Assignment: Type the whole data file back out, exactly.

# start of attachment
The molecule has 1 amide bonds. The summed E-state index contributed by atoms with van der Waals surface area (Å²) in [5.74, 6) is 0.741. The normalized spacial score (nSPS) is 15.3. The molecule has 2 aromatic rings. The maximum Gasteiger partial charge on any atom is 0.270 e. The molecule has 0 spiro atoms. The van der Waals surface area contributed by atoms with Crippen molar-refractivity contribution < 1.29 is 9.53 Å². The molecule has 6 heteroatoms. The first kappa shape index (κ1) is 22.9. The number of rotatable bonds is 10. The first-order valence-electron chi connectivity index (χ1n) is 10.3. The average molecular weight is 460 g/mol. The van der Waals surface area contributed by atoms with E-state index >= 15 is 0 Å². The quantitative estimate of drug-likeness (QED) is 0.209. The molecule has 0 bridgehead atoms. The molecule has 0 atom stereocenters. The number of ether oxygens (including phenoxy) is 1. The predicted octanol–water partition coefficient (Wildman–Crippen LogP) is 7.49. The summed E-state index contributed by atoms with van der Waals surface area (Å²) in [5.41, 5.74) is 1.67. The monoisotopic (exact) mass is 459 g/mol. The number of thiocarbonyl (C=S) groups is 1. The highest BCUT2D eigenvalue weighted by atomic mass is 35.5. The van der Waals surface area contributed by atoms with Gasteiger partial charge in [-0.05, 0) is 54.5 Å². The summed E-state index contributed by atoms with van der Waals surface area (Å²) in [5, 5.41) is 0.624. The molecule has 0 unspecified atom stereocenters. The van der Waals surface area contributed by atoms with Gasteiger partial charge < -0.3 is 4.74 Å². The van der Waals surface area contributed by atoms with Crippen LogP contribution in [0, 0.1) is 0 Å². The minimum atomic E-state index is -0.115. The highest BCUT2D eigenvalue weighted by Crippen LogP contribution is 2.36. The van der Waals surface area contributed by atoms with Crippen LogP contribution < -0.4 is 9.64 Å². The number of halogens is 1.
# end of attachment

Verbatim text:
The molecule has 1 amide bonds. The summed E-state index contributed by atoms with van der Waals surface area (Å²) in [5.74, 6) is 0.741. The normalized spacial score (nSPS) is 15.3. The molecule has 2 aromatic rings. The maximum Gasteiger partial charge on any atom is 0.270 e. The molecule has 0 spiro atoms. The van der Waals surface area contributed by atoms with Crippen molar-refractivity contribution < 1.29 is 9.53 Å². The molecule has 6 heteroatoms. The first kappa shape index (κ1) is 22.9. The number of rotatable bonds is 10. The first-order valence-electron chi connectivity index (χ1n) is 10.3. The average molecular weight is 460 g/mol. The van der Waals surface area contributed by atoms with E-state index >= 15 is 0 Å². The quantitative estimate of drug-likeness (QED) is 0.209. The molecule has 0 bridgehead atoms. The molecule has 0 atom stereocenters. The number of ether oxygens (including phenoxy) is 1. The predicted octanol–water partition coefficient (Wildman–Crippen LogP) is 7.49. The summed E-state index contributed by atoms with van der Waals surface area (Å²) in [5.41, 5.74) is 1.67. The monoisotopic (exact) mass is 459 g/mol. The number of thiocarbonyl (C=S) groups is 1. The highest BCUT2D eigenvalue weighted by atomic mass is 35.5. The van der Waals surface area contributed by atoms with Gasteiger partial charge in [-0.05, 0) is 54.5 Å². The summed E-state index contributed by atoms with van der Waals surface area (Å²) in [5, 5.41) is 0.624. The molecule has 0 unspecified atom stereocenters. The van der Waals surface area contributed by atoms with Gasteiger partial charge < -0.3 is 4.74 Å². The van der Waals surface area contributed by atoms with Crippen LogP contribution in [0, 0.1) is 0 Å². The minimum atomic E-state index is -0.115. The highest BCUT2D eigenvalue weighted by Crippen LogP contribution is 2.36. The van der Waals surface area contributed by atoms with Crippen LogP contribution < -0.4 is 9.64 Å². The number of halogens is 1.